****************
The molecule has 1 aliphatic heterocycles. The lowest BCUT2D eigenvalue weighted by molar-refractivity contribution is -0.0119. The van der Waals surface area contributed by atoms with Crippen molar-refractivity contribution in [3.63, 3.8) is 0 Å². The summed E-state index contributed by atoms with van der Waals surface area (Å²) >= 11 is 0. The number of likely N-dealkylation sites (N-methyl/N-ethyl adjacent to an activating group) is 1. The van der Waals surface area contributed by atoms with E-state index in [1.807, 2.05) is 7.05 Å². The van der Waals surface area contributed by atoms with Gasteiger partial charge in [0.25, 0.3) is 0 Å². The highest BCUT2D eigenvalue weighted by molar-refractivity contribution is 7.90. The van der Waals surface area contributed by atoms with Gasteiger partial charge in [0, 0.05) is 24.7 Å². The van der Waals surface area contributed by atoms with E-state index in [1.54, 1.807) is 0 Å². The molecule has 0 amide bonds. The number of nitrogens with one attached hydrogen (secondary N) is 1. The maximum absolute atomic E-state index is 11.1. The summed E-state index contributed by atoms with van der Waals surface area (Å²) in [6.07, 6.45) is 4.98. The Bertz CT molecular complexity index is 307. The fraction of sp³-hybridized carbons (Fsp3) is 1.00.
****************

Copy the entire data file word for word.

The molecule has 1 aliphatic heterocycles. The lowest BCUT2D eigenvalue weighted by molar-refractivity contribution is -0.0119. The van der Waals surface area contributed by atoms with Crippen molar-refractivity contribution in [3.63, 3.8) is 0 Å². The summed E-state index contributed by atoms with van der Waals surface area (Å²) >= 11 is 0. The number of likely N-dealkylation sites (N-methyl/N-ethyl adjacent to an activating group) is 1. The van der Waals surface area contributed by atoms with E-state index in [1.807, 2.05) is 7.05 Å². The van der Waals surface area contributed by atoms with Gasteiger partial charge in [0.25, 0.3) is 0 Å². The highest BCUT2D eigenvalue weighted by molar-refractivity contribution is 7.90. The van der Waals surface area contributed by atoms with Gasteiger partial charge in [0, 0.05) is 24.7 Å². The van der Waals surface area contributed by atoms with E-state index in [1.54, 1.807) is 0 Å². The molecule has 0 amide bonds. The number of nitrogens with one attached hydrogen (secondary N) is 1. The maximum absolute atomic E-state index is 11.1. The summed E-state index contributed by atoms with van der Waals surface area (Å²) in [6.07, 6.45) is 4.98. The Bertz CT molecular complexity index is 307. The fraction of sp³-hybridized carbons (Fsp3) is 1.00.